Sarah Furnier

Credentials: PhD Epidemiology

Photo of Sarah Furnier

Year Started: 2016

Research/interests: Epidemiology of developmental disabilities, perinatal epidemiology, Genetic Epidemiology

Hometown: Hope, MI

Brief Interest Statement: I am particularly interested in better understanding the etiology of certain developmental disabilities and birth defects as well as the risk factors and potential complications associated with them in order to better address health inequalities and improve quality of life for individuals living with disability.

What experiences in your life led you to study population/public health? Exposure to epidemiological papers in my prior graduate studies first sparked my interest in the field, one that I had previously known very little about. I saw in epidemiology a way to bring together my undergraduate biochemistry and graduate anthropology work. Additionally, I have had a longtime desire to work with and for people with disabilities, and learning more about the research going on at places like UW-Madison and the Waisman Center led me to see that epidemiology was a way I could combine my interests and my passions in one field and hopefully do something valuable and tangible to help improve health outcomes for those living with disability.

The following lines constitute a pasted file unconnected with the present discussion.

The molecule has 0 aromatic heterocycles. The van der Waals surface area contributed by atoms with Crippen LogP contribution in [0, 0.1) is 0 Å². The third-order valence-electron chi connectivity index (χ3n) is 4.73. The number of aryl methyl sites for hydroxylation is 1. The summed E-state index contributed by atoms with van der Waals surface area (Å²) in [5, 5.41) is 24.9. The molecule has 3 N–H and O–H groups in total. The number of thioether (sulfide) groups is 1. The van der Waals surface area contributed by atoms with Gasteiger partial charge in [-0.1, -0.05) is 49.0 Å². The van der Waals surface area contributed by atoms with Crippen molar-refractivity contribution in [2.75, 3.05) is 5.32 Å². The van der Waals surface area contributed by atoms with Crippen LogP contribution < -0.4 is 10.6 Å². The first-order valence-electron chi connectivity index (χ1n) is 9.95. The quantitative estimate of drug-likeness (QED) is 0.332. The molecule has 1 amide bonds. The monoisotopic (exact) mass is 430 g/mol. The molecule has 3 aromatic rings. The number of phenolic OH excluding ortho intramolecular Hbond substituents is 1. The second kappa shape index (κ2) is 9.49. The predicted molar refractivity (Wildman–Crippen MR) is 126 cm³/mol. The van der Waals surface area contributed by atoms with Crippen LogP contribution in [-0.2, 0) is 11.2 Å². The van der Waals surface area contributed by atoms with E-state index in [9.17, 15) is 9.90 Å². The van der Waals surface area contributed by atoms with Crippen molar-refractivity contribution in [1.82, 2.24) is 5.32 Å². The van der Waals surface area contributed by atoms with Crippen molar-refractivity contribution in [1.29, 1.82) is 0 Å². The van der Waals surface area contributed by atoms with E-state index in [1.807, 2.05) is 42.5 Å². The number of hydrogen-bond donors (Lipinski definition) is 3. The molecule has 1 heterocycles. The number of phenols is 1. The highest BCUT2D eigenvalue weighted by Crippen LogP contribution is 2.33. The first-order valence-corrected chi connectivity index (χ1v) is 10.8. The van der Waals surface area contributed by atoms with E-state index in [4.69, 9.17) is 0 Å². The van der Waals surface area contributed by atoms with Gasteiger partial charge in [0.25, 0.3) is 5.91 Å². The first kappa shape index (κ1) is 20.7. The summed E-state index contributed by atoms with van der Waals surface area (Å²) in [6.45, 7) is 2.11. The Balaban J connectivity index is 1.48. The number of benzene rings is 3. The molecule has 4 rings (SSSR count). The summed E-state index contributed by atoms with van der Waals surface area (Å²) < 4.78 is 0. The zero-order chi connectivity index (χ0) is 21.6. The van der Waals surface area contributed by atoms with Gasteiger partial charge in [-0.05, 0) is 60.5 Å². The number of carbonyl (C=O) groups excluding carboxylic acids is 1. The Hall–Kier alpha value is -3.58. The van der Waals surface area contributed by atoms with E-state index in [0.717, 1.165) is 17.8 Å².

Why did you choose UW-Madison for your degree? The broad range of faculty research topics, as well as specifically the research going on in collaboration with the Waisman Center, was what first drew me to UW-Madison. Getting a feel for the department and meeting some of the faculty during a subsequent visit confirmed to me that this would be a great place to learn the field and to get involved with the kind of research that interested me. I was struck by how friendly the faculty was, as well as their obvious desire to see their students succeed.

What do you hope/plan to do with your degree? In the future, I would like to work for a state or federal agency in a department that is dedicated to researching developmental disabilities and addressing health inequalities for those individuals living with disability.